Stolen Children

Front Cover
Penguin Group (USA) Incorporated, 2010 - Juvenile Fiction - 165 pages
61 Reviews
When Amy agreed to baby-sit Kendra Edgerton, she had no idea she was stepping into a kidnapping plot. Two men force the girls out of the house and into a cabin in the woods, where they create DVDs to send to the families, in hopes of a large ransom from Kendra's wealthy parents. Using her wits and imagination, Amy stealthily sends clues to the police through the DVDs, but time is working against her: She has one week until her captors decide to return Kendra and get rid of Amy.

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Review: Stolen Children

User Review  - Carolina Torres - Goodreads

The character I most identify is basically the main character Amy. The reason why I think she relates to me is because how we can automatically react to something. For example, she was indeed ... Read full review

Review: Stolen Children

User Review  - Elizabeth Fancher - Goodreads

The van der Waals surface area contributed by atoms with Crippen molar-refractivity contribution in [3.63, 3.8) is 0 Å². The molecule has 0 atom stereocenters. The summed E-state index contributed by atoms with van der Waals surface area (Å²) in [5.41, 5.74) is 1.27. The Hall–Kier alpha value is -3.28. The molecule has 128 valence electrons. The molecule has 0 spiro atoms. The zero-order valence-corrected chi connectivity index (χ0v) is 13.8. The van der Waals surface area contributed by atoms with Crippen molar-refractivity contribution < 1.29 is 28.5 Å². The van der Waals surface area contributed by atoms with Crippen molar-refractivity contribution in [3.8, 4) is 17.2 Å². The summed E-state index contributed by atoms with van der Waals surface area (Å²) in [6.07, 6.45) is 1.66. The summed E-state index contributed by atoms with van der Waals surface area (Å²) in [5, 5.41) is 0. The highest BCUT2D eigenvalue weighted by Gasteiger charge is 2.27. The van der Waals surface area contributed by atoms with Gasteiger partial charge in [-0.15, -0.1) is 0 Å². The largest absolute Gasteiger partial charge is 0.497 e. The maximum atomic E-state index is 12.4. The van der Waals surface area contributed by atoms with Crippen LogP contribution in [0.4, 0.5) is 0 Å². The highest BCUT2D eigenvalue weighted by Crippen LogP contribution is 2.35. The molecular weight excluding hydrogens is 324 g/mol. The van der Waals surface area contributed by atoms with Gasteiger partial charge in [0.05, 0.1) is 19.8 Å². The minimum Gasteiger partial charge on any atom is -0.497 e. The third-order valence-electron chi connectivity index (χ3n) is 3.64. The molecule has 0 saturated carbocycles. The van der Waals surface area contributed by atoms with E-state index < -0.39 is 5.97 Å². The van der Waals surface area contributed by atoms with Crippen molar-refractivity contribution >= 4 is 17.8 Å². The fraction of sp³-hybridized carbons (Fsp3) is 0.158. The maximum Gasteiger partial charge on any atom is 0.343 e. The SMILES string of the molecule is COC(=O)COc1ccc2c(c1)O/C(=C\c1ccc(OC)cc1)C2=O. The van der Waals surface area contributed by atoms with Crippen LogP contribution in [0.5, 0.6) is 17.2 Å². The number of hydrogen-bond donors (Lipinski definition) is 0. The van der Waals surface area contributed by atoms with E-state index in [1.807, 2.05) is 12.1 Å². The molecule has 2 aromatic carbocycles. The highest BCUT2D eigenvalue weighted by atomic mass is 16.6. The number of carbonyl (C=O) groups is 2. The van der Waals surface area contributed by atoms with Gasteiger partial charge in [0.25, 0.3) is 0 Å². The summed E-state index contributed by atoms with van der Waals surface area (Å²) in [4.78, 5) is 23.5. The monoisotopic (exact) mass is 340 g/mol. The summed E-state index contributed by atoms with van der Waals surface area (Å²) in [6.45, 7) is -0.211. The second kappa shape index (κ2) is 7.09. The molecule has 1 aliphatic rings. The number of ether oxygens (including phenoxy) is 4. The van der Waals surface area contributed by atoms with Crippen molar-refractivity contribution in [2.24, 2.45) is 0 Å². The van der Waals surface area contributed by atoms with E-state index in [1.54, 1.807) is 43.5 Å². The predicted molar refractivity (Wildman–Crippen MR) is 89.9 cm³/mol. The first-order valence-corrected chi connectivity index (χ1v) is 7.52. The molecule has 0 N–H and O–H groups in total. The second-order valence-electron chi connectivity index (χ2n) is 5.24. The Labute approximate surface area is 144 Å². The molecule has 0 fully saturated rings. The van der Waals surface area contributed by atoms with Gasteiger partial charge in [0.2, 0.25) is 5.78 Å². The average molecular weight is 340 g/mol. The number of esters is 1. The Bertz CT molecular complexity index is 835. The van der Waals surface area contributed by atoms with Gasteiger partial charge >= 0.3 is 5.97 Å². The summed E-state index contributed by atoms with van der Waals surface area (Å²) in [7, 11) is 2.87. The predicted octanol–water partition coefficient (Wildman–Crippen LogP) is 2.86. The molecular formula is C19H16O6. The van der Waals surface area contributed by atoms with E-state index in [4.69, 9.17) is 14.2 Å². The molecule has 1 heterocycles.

A really good book. I loved the way Amy thinks. Read full review

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About the author (2010)

Peg Kehret was born in Wisconsin, grew up in Minnesota, spent fourteen years in California, and now lives with her husband in Washington State. They have two grown children, four grandchildren, one dog, and one cat.

Peg's novels for children are regularly recommended by the American Library Association, the International Reading Association, and the Children's Book Council. She has won many state "young reader" or "children's choice" awards. Peg's characters are ordinary kids who find themselves in exciting situations and who use their wits to solve their problems. There is usually humor as well as suspense in her books. A long-time volunteer at The Humane Society, she often uses animals in her stories.

Before she began writing books for children, Peg published plays, short stories, articles, and two books for adults. She is a frequent speaker at conferences for librarians and teachers.

At the age of twelve, Peg had polio and was paralyzed from the neck down. Because she can remember that experience and her year of recovery so vividly, she finds it easy to write in the viewpoint of a twelve or thirteen year old. Most of her main characters are that age. Her autobiography, Small Steps: The Year I Got Polio, won the Golden Kite Award from the Society of Children's Book Writers & Illustrators, and the PEN Center USA West Award for Children's Literature.

When she is not writing, Peg likes to watch baseball, bake cookies, and pump her old player piano.

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